I have, for your enjoyment, a cabinet card of a young family from Picton Ontario Canada.The photo is a bit faded so it is a bit hard to see. We have a young boy with knee pants and button down shoes and he also has his father’s face! The father appears to be in his late 30s or early 40s and in typical clothes for men. This is why I can’t get excited about Victorian mens clothes. They all look the same from one decade to the next. Of course my interest is in the lady and her dress. Based on the details of the card and the details on her dress, I’d guess this to be late 70s or early 80s, which was called the natural form era. The natural form era ran from 1877 and 1882 (between the two bustle eras). The skirts were relatively straight and there were frequently over skirts with some puffing in the back but not like the protrusion of the bustle eras. Her skirt appears to have several layers of pleats and an over skirt with a shiny trim. Our lady has a pretty face and her jabot at her neck draws your eyes to it. I can’t make out the details on her sleeve. What is that? Fur trim? A huge puff?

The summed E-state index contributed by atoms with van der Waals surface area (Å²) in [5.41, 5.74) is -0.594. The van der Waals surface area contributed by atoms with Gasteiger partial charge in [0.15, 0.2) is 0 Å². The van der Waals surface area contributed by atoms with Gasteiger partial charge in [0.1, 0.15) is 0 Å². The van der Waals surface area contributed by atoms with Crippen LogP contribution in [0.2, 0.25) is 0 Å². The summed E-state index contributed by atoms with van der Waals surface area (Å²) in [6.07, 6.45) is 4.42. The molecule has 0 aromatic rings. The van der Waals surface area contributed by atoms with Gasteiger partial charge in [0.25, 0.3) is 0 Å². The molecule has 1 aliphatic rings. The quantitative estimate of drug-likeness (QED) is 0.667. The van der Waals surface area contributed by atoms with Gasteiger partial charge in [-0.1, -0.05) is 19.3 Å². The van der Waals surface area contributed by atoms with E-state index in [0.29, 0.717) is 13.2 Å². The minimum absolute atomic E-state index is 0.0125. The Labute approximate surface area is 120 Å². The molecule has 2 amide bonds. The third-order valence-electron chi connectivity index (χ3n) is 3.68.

I know they were at least in Picton Ontario, if not actually living there by the photographers stamp.Unfortunately, the name W. H. Dame has led me know where. I wonder who they were and were they reasonably happy.
Enjoy your day!
I have begun working on my petticoats for my 1845 dress. Intellectually, corded petticoats are easy and therefore should go fast, right? Not so much. As I sewed, what felt like mile after mile of cording, two things were running through my mind…the spanish words I am trying to learn and the problem of keeping that somewhat orange material off of my face. (Recall, orange is not my best color.) The solution I came up with is a fake white collar next to my face so the orange is not immediately next it. The trouble I had, was not knowing if they did that in the 40s. I know they did in the 50s but I didn’t know about the 40s. So off for a search in the museum collections. At the Met I found this afternoon dress from 1848….
If you look closely, you will see the mannequin has a little white collar! Yeah! Problem solved! I think I have enough hair to pull off that hair style. I wonder if it will look okay with my particular neck to chin ratio? Here is a color photo of the dress (sans collar).
And I must say, I like that fringe. I think I will have to trot back the to store before sewing the bodice and buy a few meters of fringe. And may be some tassels for my buttons….